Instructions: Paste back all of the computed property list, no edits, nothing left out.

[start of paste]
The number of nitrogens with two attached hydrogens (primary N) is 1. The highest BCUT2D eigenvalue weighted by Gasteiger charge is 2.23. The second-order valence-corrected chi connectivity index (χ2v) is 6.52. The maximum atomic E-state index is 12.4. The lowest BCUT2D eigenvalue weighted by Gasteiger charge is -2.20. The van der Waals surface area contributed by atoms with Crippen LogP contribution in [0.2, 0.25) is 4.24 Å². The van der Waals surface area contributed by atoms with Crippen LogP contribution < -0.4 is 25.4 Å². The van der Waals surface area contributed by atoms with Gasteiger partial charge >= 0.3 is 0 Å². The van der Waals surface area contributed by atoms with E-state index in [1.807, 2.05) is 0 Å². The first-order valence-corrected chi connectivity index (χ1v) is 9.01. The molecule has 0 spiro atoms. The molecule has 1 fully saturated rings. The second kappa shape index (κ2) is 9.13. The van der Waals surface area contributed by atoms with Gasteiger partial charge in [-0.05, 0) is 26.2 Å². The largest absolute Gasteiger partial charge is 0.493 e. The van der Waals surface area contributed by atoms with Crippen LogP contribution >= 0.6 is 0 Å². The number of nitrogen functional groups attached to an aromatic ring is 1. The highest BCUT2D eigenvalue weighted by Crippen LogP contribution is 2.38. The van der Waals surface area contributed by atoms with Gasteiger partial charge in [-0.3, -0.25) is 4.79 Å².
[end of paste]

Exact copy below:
The number of nitrogens with two attached hydrogens (primary N) is 1. The highest BCUT2D eigenvalue weighted by Gasteiger charge is 2.23. The second-order valence-corrected chi connectivity index (χ2v) is 6.52. The maximum atomic E-state index is 12.4. The lowest BCUT2D eigenvalue weighted by Gasteiger charge is -2.20. The van der Waals surface area contributed by atoms with Crippen LogP contribution in [0.2, 0.25) is 4.24 Å². The van der Waals surface area contributed by atoms with Crippen LogP contribution < -0.4 is 25.4 Å². The van der Waals surface area contributed by atoms with Gasteiger partial charge >= 0.3 is 0 Å². The van der Waals surface area contributed by atoms with E-state index in [1.807, 2.05) is 0 Å². The first-order valence-corrected chi connectivity index (χ1v) is 9.01. The molecule has 0 spiro atoms. The molecule has 1 fully saturated rings. The second kappa shape index (κ2) is 9.13. The van der Waals surface area contributed by atoms with Gasteiger partial charge in [-0.05, 0) is 26.2 Å². The largest absolute Gasteiger partial charge is 0.493 e. The van der Waals surface area contributed by atoms with Crippen LogP contribution >= 0.6 is 0 Å². The number of nitrogen functional groups attached to an aromatic ring is 1. The highest BCUT2D eigenvalue weighted by Crippen LogP contribution is 2.38. The van der Waals surface area contributed by atoms with Gasteiger partial charge in [-0.3, -0.25) is 4.79 Å².